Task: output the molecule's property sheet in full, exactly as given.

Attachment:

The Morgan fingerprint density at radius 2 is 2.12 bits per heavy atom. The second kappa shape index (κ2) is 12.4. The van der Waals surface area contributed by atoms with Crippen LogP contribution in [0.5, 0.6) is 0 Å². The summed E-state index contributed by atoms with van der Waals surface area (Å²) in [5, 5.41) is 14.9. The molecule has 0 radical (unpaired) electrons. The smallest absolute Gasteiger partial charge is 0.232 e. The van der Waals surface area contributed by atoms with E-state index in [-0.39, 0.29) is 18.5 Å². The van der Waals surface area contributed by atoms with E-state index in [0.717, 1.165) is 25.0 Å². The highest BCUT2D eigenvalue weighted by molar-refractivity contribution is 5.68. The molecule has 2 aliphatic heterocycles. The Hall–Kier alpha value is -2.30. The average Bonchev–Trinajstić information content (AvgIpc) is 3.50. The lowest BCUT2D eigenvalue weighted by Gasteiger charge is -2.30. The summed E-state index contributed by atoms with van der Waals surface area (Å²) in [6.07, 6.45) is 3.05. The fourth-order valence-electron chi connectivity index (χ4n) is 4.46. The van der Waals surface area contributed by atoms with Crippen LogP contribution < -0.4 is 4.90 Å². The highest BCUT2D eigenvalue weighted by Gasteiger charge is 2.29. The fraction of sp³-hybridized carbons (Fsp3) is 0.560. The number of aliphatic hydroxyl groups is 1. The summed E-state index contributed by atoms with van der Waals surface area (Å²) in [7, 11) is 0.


The Morgan fingerprint density at radius 2 is 2.12 bits per heavy atom. The second kappa shape index (κ2) is 12.4. The van der Waals surface area contributed by atoms with Crippen LogP contribution in [0.5, 0.6) is 0 Å². The summed E-state index contributed by atoms with van der Waals surface area (Å²) in [5, 5.41) is 14.9. The molecule has 0 radical (unpaired) electrons. The smallest absolute Gasteiger partial charge is 0.232 e. The van der Waals surface area contributed by atoms with E-state index in [-0.39, 0.29) is 18.5 Å². The van der Waals surface area contributed by atoms with E-state index in [0.717, 1.165) is 25.0 Å². The highest BCUT2D eigenvalue weighted by molar-refractivity contribution is 5.68. The molecule has 2 aliphatic heterocycles. The Hall–Kier alpha value is -2.30. The average Bonchev–Trinajstić information content (AvgIpc) is 3.50. The lowest BCUT2D eigenvalue weighted by Gasteiger charge is -2.30. The summed E-state index contributed by atoms with van der Waals surface area (Å²) in [6.07, 6.45) is 3.05. The fourth-order valence-electron chi connectivity index (χ4n) is 4.46. The van der Waals surface area contributed by atoms with Crippen LogP contribution < -0.4 is 4.90 Å². The highest BCUT2D eigenvalue weighted by Gasteiger charge is 2.29. The fraction of sp³-hybridized carbons (Fsp3) is 0.560. The number of aliphatic hydroxyl groups is 1. The summed E-state index contributed by atoms with van der Waals surface area (Å²) in [7, 11) is 0.